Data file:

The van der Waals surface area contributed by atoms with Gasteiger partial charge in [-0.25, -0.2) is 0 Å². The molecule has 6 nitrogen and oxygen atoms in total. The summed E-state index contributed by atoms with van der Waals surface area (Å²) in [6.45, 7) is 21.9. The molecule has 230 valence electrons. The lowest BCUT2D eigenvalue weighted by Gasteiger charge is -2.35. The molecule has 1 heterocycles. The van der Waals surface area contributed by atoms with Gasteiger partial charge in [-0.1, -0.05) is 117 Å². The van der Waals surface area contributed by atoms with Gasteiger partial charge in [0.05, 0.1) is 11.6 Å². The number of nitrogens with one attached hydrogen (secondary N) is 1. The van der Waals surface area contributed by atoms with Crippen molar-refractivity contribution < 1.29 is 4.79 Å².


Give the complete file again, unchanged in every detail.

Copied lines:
The van der Waals surface area contributed by atoms with Gasteiger partial charge in [-0.25, -0.2) is 0 Å². The molecule has 6 nitrogen and oxygen atoms in total. The summed E-state index contributed by atoms with van der Waals surface area (Å²) in [6.45, 7) is 21.9. The molecule has 230 valence electrons. The lowest BCUT2D eigenvalue weighted by Gasteiger charge is -2.35. The molecule has 1 heterocycles. The van der Waals surface area contributed by atoms with Gasteiger partial charge in [-0.1, -0.05) is 117 Å². The van der Waals surface area contributed by atoms with Gasteiger partial charge in [0.05, 0.1) is 11.6 Å². The number of nitrogens with one attached hydrogen (secondary N) is 1. The van der Waals surface area contributed by atoms with Crippen molar-refractivity contribution < 1.29 is 4.79 Å².